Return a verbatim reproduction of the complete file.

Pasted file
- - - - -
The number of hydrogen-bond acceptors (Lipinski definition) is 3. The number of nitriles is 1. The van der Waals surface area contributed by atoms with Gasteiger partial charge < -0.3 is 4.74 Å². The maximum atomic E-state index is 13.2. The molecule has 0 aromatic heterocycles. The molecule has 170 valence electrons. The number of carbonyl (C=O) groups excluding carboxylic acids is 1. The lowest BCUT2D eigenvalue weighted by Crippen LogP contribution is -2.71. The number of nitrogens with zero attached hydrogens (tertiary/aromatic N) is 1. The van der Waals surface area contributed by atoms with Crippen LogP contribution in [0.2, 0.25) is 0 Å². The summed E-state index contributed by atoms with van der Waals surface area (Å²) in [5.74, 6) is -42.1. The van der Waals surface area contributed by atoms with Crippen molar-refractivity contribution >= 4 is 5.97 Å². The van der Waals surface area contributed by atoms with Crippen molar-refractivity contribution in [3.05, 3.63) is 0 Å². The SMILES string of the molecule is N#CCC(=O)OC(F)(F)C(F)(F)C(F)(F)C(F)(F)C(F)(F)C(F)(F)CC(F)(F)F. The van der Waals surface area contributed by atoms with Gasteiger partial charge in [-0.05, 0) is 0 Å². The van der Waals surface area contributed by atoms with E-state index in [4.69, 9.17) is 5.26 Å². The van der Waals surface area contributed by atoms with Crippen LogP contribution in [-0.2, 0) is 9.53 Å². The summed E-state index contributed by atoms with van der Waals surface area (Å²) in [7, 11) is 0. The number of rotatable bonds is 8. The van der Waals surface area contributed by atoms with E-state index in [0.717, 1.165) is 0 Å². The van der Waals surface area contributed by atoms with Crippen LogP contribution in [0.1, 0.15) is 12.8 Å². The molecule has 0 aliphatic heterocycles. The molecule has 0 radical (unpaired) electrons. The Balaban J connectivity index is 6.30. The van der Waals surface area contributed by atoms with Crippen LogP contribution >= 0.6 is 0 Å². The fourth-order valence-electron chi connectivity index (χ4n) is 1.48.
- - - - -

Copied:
The number of hydrogen-bond acceptors (Lipinski definition) is 3. The number of nitriles is 1. The van der Waals surface area contributed by atoms with Gasteiger partial charge < -0.3 is 4.74 Å². The maximum atomic E-state index is 13.2. The molecule has 0 aromatic heterocycles. The molecule has 170 valence electrons. The number of carbonyl (C=O) groups excluding carboxylic acids is 1. The lowest BCUT2D eigenvalue weighted by Crippen LogP contribution is -2.71. The number of nitrogens with zero attached hydrogens (tertiary/aromatic N) is 1. The van der Waals surface area contributed by atoms with Crippen LogP contribution in [0.2, 0.25) is 0 Å². The summed E-state index contributed by atoms with van der Waals surface area (Å²) in [5.74, 6) is -42.1. The van der Waals surface area contributed by atoms with Crippen molar-refractivity contribution >= 4 is 5.97 Å². The van der Waals surface area contributed by atoms with Crippen molar-refractivity contribution in [3.05, 3.63) is 0 Å². The SMILES string of the molecule is N#CCC(=O)OC(F)(F)C(F)(F)C(F)(F)C(F)(F)C(F)(F)C(F)(F)CC(F)(F)F. The van der Waals surface area contributed by atoms with Gasteiger partial charge in [-0.05, 0) is 0 Å². The van der Waals surface area contributed by atoms with E-state index in [4.69, 9.17) is 5.26 Å². The van der Waals surface area contributed by atoms with Crippen LogP contribution in [-0.2, 0) is 9.53 Å². The summed E-state index contributed by atoms with van der Waals surface area (Å²) in [7, 11) is 0. The number of rotatable bonds is 8. The van der Waals surface area contributed by atoms with E-state index in [0.717, 1.165) is 0 Å². The van der Waals surface area contributed by atoms with Crippen LogP contribution in [0.1, 0.15) is 12.8 Å². The molecule has 0 aliphatic heterocycles. The molecule has 0 radical (unpaired) electrons. The Balaban J connectivity index is 6.30. The van der Waals surface area contributed by atoms with Crippen LogP contribution >= 0.6 is 0 Å². The fourth-order valence-electron chi connectivity index (χ4n) is 1.48.